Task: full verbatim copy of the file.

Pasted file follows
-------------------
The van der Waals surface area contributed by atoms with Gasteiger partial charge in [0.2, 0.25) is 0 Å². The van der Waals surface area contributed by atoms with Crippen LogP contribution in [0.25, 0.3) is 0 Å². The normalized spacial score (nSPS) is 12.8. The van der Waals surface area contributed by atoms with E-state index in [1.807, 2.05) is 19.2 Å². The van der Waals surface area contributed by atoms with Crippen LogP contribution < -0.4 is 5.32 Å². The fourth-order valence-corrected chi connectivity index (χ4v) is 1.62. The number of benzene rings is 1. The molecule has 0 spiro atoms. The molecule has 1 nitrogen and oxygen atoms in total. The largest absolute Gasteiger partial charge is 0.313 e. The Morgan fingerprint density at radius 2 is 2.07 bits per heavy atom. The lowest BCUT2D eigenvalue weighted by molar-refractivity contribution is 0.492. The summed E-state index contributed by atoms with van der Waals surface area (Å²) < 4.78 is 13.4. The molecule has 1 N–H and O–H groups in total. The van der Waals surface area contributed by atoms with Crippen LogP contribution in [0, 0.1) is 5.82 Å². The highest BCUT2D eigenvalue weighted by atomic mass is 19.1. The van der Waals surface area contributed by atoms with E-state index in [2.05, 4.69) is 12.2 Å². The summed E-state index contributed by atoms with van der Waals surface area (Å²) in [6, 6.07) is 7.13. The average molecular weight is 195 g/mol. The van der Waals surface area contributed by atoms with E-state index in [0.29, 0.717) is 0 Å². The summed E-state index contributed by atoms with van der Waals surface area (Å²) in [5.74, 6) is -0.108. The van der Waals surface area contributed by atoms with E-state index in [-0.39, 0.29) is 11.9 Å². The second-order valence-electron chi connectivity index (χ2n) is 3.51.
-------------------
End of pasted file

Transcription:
The van der Waals surface area contributed by atoms with Gasteiger partial charge in [0.2, 0.25) is 0 Å². The van der Waals surface area contributed by atoms with Crippen LogP contribution in [0.25, 0.3) is 0 Å². The normalized spacial score (nSPS) is 12.8. The van der Waals surface area contributed by atoms with E-state index in [1.807, 2.05) is 19.2 Å². The van der Waals surface area contributed by atoms with Crippen LogP contribution < -0.4 is 5.32 Å². The fourth-order valence-corrected chi connectivity index (χ4v) is 1.62. The number of benzene rings is 1. The molecule has 0 spiro atoms. The molecule has 1 nitrogen and oxygen atoms in total. The largest absolute Gasteiger partial charge is 0.313 e. The Morgan fingerprint density at radius 2 is 2.07 bits per heavy atom. The lowest BCUT2D eigenvalue weighted by molar-refractivity contribution is 0.492. The summed E-state index contributed by atoms with van der Waals surface area (Å²) < 4.78 is 13.4. The molecule has 1 N–H and O–H groups in total. The van der Waals surface area contributed by atoms with Crippen LogP contribution in [0, 0.1) is 5.82 Å². The highest BCUT2D eigenvalue weighted by atomic mass is 19.1. The van der Waals surface area contributed by atoms with E-state index in [2.05, 4.69) is 12.2 Å². The summed E-state index contributed by atoms with van der Waals surface area (Å²) in [6, 6.07) is 7.13. The average molecular weight is 195 g/mol. The van der Waals surface area contributed by atoms with E-state index in [0.29, 0.717) is 0 Å². The summed E-state index contributed by atoms with van der Waals surface area (Å²) in [5.74, 6) is -0.108. The van der Waals surface area contributed by atoms with E-state index in [-0.39, 0.29) is 11.9 Å². The second-order valence-electron chi connectivity index (χ2n) is 3.51.